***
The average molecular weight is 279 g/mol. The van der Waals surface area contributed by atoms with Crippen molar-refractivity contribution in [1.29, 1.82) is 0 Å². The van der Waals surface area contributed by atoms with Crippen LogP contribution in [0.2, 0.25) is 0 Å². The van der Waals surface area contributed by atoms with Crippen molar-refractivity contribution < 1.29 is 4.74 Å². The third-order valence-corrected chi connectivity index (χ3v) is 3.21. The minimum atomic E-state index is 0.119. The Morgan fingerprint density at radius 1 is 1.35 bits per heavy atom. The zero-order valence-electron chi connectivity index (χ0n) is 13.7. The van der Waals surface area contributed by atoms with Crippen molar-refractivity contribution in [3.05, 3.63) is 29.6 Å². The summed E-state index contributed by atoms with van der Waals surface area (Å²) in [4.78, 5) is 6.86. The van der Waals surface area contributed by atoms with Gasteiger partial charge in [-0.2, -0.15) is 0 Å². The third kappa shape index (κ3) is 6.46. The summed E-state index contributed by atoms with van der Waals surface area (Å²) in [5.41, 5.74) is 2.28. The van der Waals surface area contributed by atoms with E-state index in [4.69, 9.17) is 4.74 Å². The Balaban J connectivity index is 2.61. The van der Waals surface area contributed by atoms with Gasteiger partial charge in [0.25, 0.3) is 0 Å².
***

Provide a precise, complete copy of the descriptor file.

The average molecular weight is 279 g/mol. The van der Waals surface area contributed by atoms with Crippen molar-refractivity contribution in [1.29, 1.82) is 0 Å². The van der Waals surface area contributed by atoms with Crippen LogP contribution in [0.2, 0.25) is 0 Å². The van der Waals surface area contributed by atoms with Crippen molar-refractivity contribution < 1.29 is 4.74 Å². The third-order valence-corrected chi connectivity index (χ3v) is 3.21. The minimum atomic E-state index is 0.119. The Morgan fingerprint density at radius 1 is 1.35 bits per heavy atom. The zero-order valence-electron chi connectivity index (χ0n) is 13.7. The van der Waals surface area contributed by atoms with Crippen molar-refractivity contribution in [3.05, 3.63) is 29.6 Å². The summed E-state index contributed by atoms with van der Waals surface area (Å²) in [4.78, 5) is 6.86. The van der Waals surface area contributed by atoms with Gasteiger partial charge in [-0.2, -0.15) is 0 Å². The third kappa shape index (κ3) is 6.46. The summed E-state index contributed by atoms with van der Waals surface area (Å²) in [5.41, 5.74) is 2.28. The van der Waals surface area contributed by atoms with E-state index in [4.69, 9.17) is 4.74 Å². The Balaban J connectivity index is 2.61. The van der Waals surface area contributed by atoms with Gasteiger partial charge in [0.25, 0.3) is 0 Å².